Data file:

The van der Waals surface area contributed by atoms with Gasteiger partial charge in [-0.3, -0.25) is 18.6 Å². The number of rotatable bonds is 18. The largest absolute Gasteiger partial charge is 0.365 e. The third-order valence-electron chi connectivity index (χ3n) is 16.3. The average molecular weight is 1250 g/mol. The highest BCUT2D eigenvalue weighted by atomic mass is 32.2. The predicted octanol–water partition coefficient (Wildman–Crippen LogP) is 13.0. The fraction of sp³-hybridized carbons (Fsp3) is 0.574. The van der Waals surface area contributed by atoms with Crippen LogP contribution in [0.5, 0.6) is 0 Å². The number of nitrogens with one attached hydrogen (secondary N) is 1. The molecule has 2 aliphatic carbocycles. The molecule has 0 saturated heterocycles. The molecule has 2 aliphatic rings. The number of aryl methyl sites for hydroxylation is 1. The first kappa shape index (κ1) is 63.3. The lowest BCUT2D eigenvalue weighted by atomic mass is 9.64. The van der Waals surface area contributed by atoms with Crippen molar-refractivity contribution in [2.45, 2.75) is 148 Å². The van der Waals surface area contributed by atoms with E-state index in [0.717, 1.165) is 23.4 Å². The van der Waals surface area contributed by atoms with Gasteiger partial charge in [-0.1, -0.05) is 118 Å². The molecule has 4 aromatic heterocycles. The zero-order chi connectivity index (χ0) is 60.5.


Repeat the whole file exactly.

The van der Waals surface area contributed by atoms with Gasteiger partial charge in [-0.3, -0.25) is 18.6 Å². The number of rotatable bonds is 18. The largest absolute Gasteiger partial charge is 0.365 e. The third-order valence-electron chi connectivity index (χ3n) is 16.3. The average molecular weight is 1250 g/mol. The highest BCUT2D eigenvalue weighted by atomic mass is 32.2. The predicted octanol–water partition coefficient (Wildman–Crippen LogP) is 13.0. The fraction of sp³-hybridized carbons (Fsp3) is 0.574. The van der Waals surface area contributed by atoms with Crippen LogP contribution in [0.5, 0.6) is 0 Å². The number of nitrogens with one attached hydrogen (secondary N) is 1. The molecule has 2 aliphatic carbocycles. The molecule has 0 saturated heterocycles. The molecule has 2 aliphatic rings. The number of aryl methyl sites for hydroxylation is 1. The first kappa shape index (κ1) is 63.3. The lowest BCUT2D eigenvalue weighted by atomic mass is 9.64. The van der Waals surface area contributed by atoms with Crippen molar-refractivity contribution in [2.45, 2.75) is 148 Å². The van der Waals surface area contributed by atoms with E-state index in [0.717, 1.165) is 23.4 Å². The van der Waals surface area contributed by atoms with Gasteiger partial charge in [-0.1, -0.05) is 118 Å². The molecule has 4 aromatic heterocycles. The zero-order chi connectivity index (χ0) is 60.5.